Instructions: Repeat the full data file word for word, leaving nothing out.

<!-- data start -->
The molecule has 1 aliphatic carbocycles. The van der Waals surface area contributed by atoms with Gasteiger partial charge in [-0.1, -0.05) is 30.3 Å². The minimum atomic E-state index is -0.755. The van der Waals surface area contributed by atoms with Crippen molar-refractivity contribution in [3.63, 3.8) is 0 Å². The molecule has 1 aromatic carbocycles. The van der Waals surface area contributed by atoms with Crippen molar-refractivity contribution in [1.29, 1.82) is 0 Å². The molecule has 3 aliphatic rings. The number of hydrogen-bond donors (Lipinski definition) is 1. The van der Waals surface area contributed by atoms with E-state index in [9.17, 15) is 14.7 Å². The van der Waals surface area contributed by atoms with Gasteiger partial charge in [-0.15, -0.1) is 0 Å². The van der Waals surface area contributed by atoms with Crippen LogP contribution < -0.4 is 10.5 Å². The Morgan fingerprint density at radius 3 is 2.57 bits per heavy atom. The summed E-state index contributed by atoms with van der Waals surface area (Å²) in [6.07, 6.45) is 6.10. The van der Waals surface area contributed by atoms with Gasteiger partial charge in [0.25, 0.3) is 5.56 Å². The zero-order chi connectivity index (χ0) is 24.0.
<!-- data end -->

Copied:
The molecule has 1 aliphatic carbocycles. The van der Waals surface area contributed by atoms with Gasteiger partial charge in [-0.1, -0.05) is 30.3 Å². The minimum atomic E-state index is -0.755. The van der Waals surface area contributed by atoms with Crippen molar-refractivity contribution in [3.63, 3.8) is 0 Å². The molecule has 1 aromatic carbocycles. The van der Waals surface area contributed by atoms with Crippen molar-refractivity contribution in [1.29, 1.82) is 0 Å². The molecule has 3 aliphatic rings. The number of hydrogen-bond donors (Lipinski definition) is 1. The van der Waals surface area contributed by atoms with E-state index in [9.17, 15) is 14.7 Å². The van der Waals surface area contributed by atoms with Gasteiger partial charge in [-0.15, -0.1) is 0 Å². The van der Waals surface area contributed by atoms with Crippen LogP contribution < -0.4 is 10.5 Å². The Morgan fingerprint density at radius 3 is 2.57 bits per heavy atom. The summed E-state index contributed by atoms with van der Waals surface area (Å²) in [6.07, 6.45) is 6.10. The van der Waals surface area contributed by atoms with Gasteiger partial charge in [0.25, 0.3) is 5.56 Å². The zero-order chi connectivity index (χ0) is 24.0.